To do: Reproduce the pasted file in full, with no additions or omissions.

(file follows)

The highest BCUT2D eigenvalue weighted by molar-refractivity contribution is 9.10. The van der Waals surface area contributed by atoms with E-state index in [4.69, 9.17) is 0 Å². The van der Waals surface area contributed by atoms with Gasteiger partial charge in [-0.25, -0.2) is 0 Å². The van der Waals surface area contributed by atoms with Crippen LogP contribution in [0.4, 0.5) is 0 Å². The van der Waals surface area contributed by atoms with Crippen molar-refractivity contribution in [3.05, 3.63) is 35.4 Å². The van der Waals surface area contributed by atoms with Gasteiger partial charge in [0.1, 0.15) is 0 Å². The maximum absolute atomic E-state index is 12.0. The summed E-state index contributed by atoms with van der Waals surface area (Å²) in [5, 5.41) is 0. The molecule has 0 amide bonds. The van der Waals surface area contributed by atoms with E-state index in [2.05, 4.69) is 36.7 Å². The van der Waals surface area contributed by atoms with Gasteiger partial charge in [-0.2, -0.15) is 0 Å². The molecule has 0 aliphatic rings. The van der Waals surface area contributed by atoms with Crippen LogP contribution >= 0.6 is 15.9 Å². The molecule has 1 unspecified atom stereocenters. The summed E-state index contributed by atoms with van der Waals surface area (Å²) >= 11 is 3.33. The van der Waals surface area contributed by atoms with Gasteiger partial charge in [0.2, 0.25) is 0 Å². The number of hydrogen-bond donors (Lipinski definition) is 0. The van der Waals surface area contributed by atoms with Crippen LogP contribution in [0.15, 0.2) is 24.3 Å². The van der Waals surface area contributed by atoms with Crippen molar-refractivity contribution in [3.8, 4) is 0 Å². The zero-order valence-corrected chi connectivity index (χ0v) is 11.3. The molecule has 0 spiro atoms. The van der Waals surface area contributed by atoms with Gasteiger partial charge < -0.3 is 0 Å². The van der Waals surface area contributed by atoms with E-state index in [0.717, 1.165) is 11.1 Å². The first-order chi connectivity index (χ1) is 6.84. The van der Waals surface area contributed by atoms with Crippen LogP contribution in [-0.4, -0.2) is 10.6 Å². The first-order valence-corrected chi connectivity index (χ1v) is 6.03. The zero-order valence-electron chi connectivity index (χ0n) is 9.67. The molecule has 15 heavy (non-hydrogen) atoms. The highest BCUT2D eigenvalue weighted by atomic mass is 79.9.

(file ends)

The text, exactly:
The highest BCUT2D eigenvalue weighted by molar-refractivity contribution is 9.10. The van der Waals surface area contributed by atoms with E-state index in [4.69, 9.17) is 0 Å². The van der Waals surface area contributed by atoms with Gasteiger partial charge in [-0.25, -0.2) is 0 Å². The van der Waals surface area contributed by atoms with Crippen LogP contribution in [0.4, 0.5) is 0 Å². The van der Waals surface area contributed by atoms with Crippen molar-refractivity contribution in [3.05, 3.63) is 35.4 Å². The van der Waals surface area contributed by atoms with Gasteiger partial charge in [0.1, 0.15) is 0 Å². The maximum absolute atomic E-state index is 12.0. The summed E-state index contributed by atoms with van der Waals surface area (Å²) in [5, 5.41) is 0. The molecule has 0 amide bonds. The van der Waals surface area contributed by atoms with E-state index in [2.05, 4.69) is 36.7 Å². The van der Waals surface area contributed by atoms with Gasteiger partial charge in [-0.2, -0.15) is 0 Å². The molecule has 0 aliphatic rings. The van der Waals surface area contributed by atoms with Crippen LogP contribution >= 0.6 is 15.9 Å². The molecule has 1 unspecified atom stereocenters. The summed E-state index contributed by atoms with van der Waals surface area (Å²) >= 11 is 3.33. The van der Waals surface area contributed by atoms with Gasteiger partial charge in [0.2, 0.25) is 0 Å². The number of hydrogen-bond donors (Lipinski definition) is 0. The van der Waals surface area contributed by atoms with Crippen LogP contribution in [0.15, 0.2) is 24.3 Å². The van der Waals surface area contributed by atoms with Crippen molar-refractivity contribution in [3.8, 4) is 0 Å². The zero-order valence-corrected chi connectivity index (χ0v) is 11.3. The molecule has 0 spiro atoms. The van der Waals surface area contributed by atoms with Gasteiger partial charge < -0.3 is 0 Å². The van der Waals surface area contributed by atoms with E-state index in [0.717, 1.165) is 11.1 Å². The first-order chi connectivity index (χ1) is 6.84. The van der Waals surface area contributed by atoms with Crippen LogP contribution in [-0.4, -0.2) is 10.6 Å². The first-order valence-corrected chi connectivity index (χ1v) is 6.03. The zero-order valence-electron chi connectivity index (χ0n) is 9.67. The molecule has 15 heavy (non-hydrogen) atoms. The highest BCUT2D eigenvalue weighted by atomic mass is 79.9.